Allen moved around a lot, as high-tech salespeople are wont to do, living in Colorado, Mexico (“I had to come back because I couldn’t get decent wine”), Texas, and California. In the process he racked up two million flight miles in between rackings, so to speak.
In 2008, Allen’s friends had started to consider him their local wine nut, and were encouraging him to start a blog. Around that time, he moved again for the last time to Sonoma County, and thought to himself, “why not?” Simple Hedonisms was born.
By this point, Allen was spending most of his pocket money on wine. “I was really buying a ridiculous amount of wine,” he says. “but I think of it as a process of building a database in my head, a database that would eventually allow me to answer the question of what kind of wine would I make if I were going to make one? Eventually a pattern emerged.”
In addition to starting his blog (and ensuring that he stayed in the good graces of the folks in charge at his day job) Allen began to volunteer at wineries during harvests to do what he describes as “total immersion.” He also went to his first Hospice du Rhone event, and everything seemed to come together.
“The Rhone represents the most fascinating, the broadest, and most diverse wine region for me,” says Allen, who has decided to make the region’s grape varieties his focus as a winemaker.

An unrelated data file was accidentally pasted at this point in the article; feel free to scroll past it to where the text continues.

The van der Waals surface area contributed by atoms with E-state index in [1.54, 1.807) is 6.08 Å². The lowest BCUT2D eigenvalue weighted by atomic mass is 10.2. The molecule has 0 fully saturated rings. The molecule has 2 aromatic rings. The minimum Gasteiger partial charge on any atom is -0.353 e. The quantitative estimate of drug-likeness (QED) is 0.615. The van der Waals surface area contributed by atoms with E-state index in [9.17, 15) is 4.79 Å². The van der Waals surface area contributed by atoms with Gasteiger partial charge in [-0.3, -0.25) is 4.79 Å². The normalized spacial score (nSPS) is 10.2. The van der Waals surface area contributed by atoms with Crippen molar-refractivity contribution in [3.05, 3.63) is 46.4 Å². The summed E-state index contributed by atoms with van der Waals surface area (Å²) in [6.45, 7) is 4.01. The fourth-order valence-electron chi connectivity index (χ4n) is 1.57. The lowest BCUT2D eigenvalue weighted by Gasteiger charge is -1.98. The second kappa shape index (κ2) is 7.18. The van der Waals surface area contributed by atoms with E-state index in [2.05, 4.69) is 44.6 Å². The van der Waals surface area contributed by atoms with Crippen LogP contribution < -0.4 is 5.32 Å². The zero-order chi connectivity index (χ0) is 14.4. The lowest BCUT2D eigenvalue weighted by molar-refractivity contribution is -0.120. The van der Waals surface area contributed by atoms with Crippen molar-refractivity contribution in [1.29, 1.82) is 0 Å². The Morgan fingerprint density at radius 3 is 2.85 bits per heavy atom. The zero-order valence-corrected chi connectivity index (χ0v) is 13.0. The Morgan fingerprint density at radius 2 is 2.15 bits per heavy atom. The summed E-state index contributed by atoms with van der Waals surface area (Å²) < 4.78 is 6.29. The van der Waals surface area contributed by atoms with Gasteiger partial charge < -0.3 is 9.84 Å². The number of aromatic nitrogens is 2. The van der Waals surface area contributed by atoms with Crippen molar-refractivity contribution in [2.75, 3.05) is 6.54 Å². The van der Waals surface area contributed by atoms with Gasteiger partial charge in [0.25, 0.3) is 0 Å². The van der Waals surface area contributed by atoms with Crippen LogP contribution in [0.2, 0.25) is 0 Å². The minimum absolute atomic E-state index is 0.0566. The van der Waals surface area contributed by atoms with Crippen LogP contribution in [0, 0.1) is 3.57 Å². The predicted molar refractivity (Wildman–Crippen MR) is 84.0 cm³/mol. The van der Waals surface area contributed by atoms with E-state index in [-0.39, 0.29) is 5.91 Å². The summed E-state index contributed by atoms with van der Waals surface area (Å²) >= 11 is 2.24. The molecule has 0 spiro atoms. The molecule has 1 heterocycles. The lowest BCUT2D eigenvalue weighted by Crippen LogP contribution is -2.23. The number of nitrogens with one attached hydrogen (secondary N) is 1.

But it wasn’t a Rhone variety that finally tipped him over the edge into full fledged winemaking, it was a Sangiovese. Specifically one of the last lots of Sangiovese that he had managed to cobble together in his garage.
“Alan Baker [another journalist turned winemaker] liked my Sangiovese and asked me ‘How the hell did you make this in your garage?’ and I said, ‘This is it, damn it, I’m just going to do it.'”
By this time Allen had made connections near and far in California wine, and in 2010, after setting his sights on making a Grenache Blanc, he was hooked up with some fruit by none other than the original Rhone Ranger himself, Randall Grahm of Bonny Doon Vineyard. Allen rented himself some space in a winery (whose owner adamantly refused to allow commercial yeasts in the building) and gave it his best shot.
“I was really pleased with it,” remembers Allen, “and people said you should start a label and sell this stuff.”
Easier said than done, especially for a guy who works 40-60 hours a week as a technology sales executive, but at 48, Allen seems to have found reserves of energy that would make someone ten years younger jealous.
“Everything was bottled before I got it all set,” says Allen. “I completed the paperwork and got approved in November of 2011, and was able to release my 2010 vintage for sale.” Two Shepherds Vineyards was born, and before he knew it, the wine sold. All 175 cases of it. The Girl and the Fig in Sonoma picked it up by the glass, and Allen had enough friends and followers of the blog to make selling the wine relatively easy.